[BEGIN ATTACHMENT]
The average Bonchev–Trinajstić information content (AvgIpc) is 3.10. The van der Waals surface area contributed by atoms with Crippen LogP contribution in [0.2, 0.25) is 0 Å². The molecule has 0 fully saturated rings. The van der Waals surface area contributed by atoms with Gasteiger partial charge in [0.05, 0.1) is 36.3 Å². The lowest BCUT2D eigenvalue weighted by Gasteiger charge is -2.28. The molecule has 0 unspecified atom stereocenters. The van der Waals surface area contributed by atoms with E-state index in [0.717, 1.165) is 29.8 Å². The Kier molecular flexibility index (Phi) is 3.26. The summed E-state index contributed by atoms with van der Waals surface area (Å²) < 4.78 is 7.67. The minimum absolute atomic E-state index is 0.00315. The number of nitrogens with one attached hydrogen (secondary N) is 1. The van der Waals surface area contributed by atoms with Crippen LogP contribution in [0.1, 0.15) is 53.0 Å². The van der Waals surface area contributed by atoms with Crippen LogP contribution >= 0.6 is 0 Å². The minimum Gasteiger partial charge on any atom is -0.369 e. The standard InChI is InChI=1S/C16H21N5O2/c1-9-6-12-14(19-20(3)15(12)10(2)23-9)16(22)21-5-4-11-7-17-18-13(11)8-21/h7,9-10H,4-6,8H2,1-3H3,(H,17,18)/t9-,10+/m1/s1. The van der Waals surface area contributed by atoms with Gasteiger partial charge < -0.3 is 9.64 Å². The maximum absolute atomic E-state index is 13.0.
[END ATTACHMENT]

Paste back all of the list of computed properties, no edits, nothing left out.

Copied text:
The average Bonchev–Trinajstić information content (AvgIpc) is 3.10. The van der Waals surface area contributed by atoms with Crippen LogP contribution in [0.2, 0.25) is 0 Å². The molecule has 0 fully saturated rings. The van der Waals surface area contributed by atoms with Gasteiger partial charge in [0.05, 0.1) is 36.3 Å². The lowest BCUT2D eigenvalue weighted by Gasteiger charge is -2.28. The molecule has 0 unspecified atom stereocenters. The van der Waals surface area contributed by atoms with E-state index in [0.717, 1.165) is 29.8 Å². The Kier molecular flexibility index (Phi) is 3.26. The summed E-state index contributed by atoms with van der Waals surface area (Å²) < 4.78 is 7.67. The minimum absolute atomic E-state index is 0.00315. The number of nitrogens with one attached hydrogen (secondary N) is 1. The van der Waals surface area contributed by atoms with Crippen LogP contribution in [0.1, 0.15) is 53.0 Å². The van der Waals surface area contributed by atoms with Crippen LogP contribution >= 0.6 is 0 Å². The minimum Gasteiger partial charge on any atom is -0.369 e. The standard InChI is InChI=1S/C16H21N5O2/c1-9-6-12-14(19-20(3)15(12)10(2)23-9)16(22)21-5-4-11-7-17-18-13(11)8-21/h7,9-10H,4-6,8H2,1-3H3,(H,17,18)/t9-,10+/m1/s1. The van der Waals surface area contributed by atoms with Gasteiger partial charge < -0.3 is 9.64 Å². The maximum absolute atomic E-state index is 13.0.